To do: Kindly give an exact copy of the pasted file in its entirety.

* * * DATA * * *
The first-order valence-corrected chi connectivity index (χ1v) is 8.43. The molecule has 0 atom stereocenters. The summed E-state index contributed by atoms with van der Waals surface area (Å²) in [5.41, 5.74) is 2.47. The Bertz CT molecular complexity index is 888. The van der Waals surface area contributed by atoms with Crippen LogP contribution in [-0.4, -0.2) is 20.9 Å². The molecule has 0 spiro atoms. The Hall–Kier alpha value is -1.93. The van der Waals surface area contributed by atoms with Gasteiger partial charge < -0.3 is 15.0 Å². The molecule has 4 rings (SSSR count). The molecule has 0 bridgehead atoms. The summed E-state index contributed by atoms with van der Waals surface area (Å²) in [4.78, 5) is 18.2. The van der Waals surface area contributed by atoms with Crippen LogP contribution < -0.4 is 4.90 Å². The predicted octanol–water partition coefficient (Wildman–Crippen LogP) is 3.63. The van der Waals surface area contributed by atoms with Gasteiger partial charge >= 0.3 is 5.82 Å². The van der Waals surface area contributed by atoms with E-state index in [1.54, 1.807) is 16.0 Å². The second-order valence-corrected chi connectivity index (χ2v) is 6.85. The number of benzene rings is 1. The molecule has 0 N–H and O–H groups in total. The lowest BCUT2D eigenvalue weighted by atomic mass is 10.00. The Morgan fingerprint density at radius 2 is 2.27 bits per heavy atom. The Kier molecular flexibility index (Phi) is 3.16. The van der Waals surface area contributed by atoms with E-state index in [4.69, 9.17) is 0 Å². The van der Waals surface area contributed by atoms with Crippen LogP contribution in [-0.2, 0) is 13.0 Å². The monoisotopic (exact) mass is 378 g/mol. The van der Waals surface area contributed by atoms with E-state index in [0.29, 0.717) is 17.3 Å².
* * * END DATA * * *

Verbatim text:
The first-order valence-corrected chi connectivity index (χ1v) is 8.43. The molecule has 0 atom stereocenters. The summed E-state index contributed by atoms with van der Waals surface area (Å²) in [5.41, 5.74) is 2.47. The Bertz CT molecular complexity index is 888. The van der Waals surface area contributed by atoms with Crippen LogP contribution in [-0.4, -0.2) is 20.9 Å². The molecule has 0 spiro atoms. The Hall–Kier alpha value is -1.93. The van der Waals surface area contributed by atoms with Gasteiger partial charge < -0.3 is 15.0 Å². The molecule has 4 rings (SSSR count). The molecule has 0 bridgehead atoms. The summed E-state index contributed by atoms with van der Waals surface area (Å²) in [4.78, 5) is 18.2. The van der Waals surface area contributed by atoms with Crippen LogP contribution < -0.4 is 4.90 Å². The predicted octanol–water partition coefficient (Wildman–Crippen LogP) is 3.63. The van der Waals surface area contributed by atoms with Gasteiger partial charge >= 0.3 is 5.82 Å². The van der Waals surface area contributed by atoms with E-state index in [1.54, 1.807) is 16.0 Å². The second-order valence-corrected chi connectivity index (χ2v) is 6.85. The number of benzene rings is 1. The molecule has 0 N–H and O–H groups in total. The lowest BCUT2D eigenvalue weighted by atomic mass is 10.00. The Morgan fingerprint density at radius 2 is 2.27 bits per heavy atom. The Kier molecular flexibility index (Phi) is 3.16. The van der Waals surface area contributed by atoms with E-state index in [4.69, 9.17) is 0 Å². The van der Waals surface area contributed by atoms with Crippen LogP contribution in [-0.2, 0) is 13.0 Å². The monoisotopic (exact) mass is 378 g/mol. The van der Waals surface area contributed by atoms with E-state index in [0.29, 0.717) is 17.3 Å².